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We are trying to imagine very simple worlds where everything is either just true or false. “The Prince is standing” is True, right? 

So, say we add another proposition q to p:

p = Ben is studying.

q = Ben is sleeping.

We can say that p = F if q = T. Do you agree? If Ben is sleeping, he is not studying, right?

Student-sleeping

Try to think of everything as being either true or false. You’re not studying if you’re sleeping, right?

Say we add another proposition r to p and q:

p = Ben is studying.

q = Ben is sleeping.

r = Ben is using his mobile phone.

What happens to p and q if r = T? We can say that p is only true if q is false. Can we say that p is only true if r is false? Can we say that q is only true if p and r are both false? Think about it, but try not to get a headache!

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How about studying and using a mobile phone at the same time. No problem?

Now simple propositions like this can be turned into complex propositions by using Logical Constants or connectives.

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The logical constants or connectives. There is variation in the way they are written, as you will see.

There are a number of ways to write these, but you can get the basic idea from the following:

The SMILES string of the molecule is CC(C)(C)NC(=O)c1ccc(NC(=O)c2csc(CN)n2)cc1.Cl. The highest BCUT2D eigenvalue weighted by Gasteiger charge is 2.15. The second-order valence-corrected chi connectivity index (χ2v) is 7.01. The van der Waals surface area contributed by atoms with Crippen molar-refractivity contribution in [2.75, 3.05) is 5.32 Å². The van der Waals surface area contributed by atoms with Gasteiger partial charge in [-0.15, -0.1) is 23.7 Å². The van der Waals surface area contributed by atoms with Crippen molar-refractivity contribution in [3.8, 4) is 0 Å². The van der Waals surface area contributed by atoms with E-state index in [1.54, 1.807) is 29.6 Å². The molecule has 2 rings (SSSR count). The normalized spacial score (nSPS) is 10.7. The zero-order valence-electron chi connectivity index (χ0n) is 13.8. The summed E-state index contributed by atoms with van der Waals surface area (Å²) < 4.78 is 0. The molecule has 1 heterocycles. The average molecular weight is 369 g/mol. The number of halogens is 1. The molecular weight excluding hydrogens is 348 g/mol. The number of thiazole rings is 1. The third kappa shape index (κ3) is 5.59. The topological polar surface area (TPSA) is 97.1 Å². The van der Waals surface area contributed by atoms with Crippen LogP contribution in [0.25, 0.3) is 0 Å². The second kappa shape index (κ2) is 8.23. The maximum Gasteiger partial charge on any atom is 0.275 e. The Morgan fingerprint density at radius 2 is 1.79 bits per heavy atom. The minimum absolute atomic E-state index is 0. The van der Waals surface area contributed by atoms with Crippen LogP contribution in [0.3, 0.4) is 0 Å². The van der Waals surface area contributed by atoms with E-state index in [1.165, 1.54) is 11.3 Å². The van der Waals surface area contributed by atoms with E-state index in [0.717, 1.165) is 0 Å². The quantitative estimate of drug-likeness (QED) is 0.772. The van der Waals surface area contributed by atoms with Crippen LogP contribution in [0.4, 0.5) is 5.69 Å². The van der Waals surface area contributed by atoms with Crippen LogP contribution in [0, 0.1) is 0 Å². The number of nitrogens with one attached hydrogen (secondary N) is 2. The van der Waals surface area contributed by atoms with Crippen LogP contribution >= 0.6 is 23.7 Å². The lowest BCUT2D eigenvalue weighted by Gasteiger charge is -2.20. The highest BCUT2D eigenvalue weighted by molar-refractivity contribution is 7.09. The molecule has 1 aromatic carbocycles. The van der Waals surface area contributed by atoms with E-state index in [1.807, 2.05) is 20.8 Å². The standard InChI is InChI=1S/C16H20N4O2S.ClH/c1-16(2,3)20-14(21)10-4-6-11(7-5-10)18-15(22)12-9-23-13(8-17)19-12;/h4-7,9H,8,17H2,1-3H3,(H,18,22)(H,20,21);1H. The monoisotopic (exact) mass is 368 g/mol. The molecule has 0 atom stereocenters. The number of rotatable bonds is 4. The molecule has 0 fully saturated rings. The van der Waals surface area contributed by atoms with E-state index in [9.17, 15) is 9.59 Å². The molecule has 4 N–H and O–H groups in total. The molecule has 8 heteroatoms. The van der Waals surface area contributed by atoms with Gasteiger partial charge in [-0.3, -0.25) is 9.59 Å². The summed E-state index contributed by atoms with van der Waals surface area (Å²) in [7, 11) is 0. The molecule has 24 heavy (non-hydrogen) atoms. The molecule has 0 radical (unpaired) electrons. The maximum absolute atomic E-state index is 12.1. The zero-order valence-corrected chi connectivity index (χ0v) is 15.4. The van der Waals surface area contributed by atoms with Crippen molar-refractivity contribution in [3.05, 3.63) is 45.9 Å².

Conjunction   ∧ (or &) means “and”

Disjunction   ∨ means “or”

Implication   → means ” if … then”

Negation   ¬ means “not”

Equivalence   ≡ means “if and only if (iff)”

Say we have a proposition such as (3) below:

(3) p ∧ q

When is (3) true? Propositional Logic makes use of so-called truth tables to determine whether a proposition is true or not.

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The truth table for the connective ∧. If either of the conjuncts is not true, the whole proposition is not true. Pretty easy?

Here is a truth table for the disjunction:

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We say that p or q is true if either (or both) of the disjuncts is true. This may seem a bit strange because that’s not how we usually use “or” when we speak. Don’t worry about it for the moment.

Here’s a truth table for implication:

truth_table_impl

Say p is “Eri hates studying logic” and q is “Eri has studied logic.” If Eri hates studying logic, we can probably say she has studied logic. So p → q is true if both p and q are also true. It is also treated as true if both p and q are false! And it is true if p is false but q is true. Does that sound OK to you? Now you hate logic, so you don’t care any more, right?

Here’s a truth table for negation which can be written as ~ or  – as well as ¬ so try not to get confused!:

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When is ¬ p true? Well, when p is false. You knew that, right?

Here’s a truth table for equivalence, which can be written as ≡ or ⇔.

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Say you have two propositions, p = “Jun is a man” and q = “Jun is an adult male human.” These are equivalent propositions. Whenever one is true, so is the other. Whenever one is false, so is the other. If one has a different truth value from the other, they are not equivalent statements.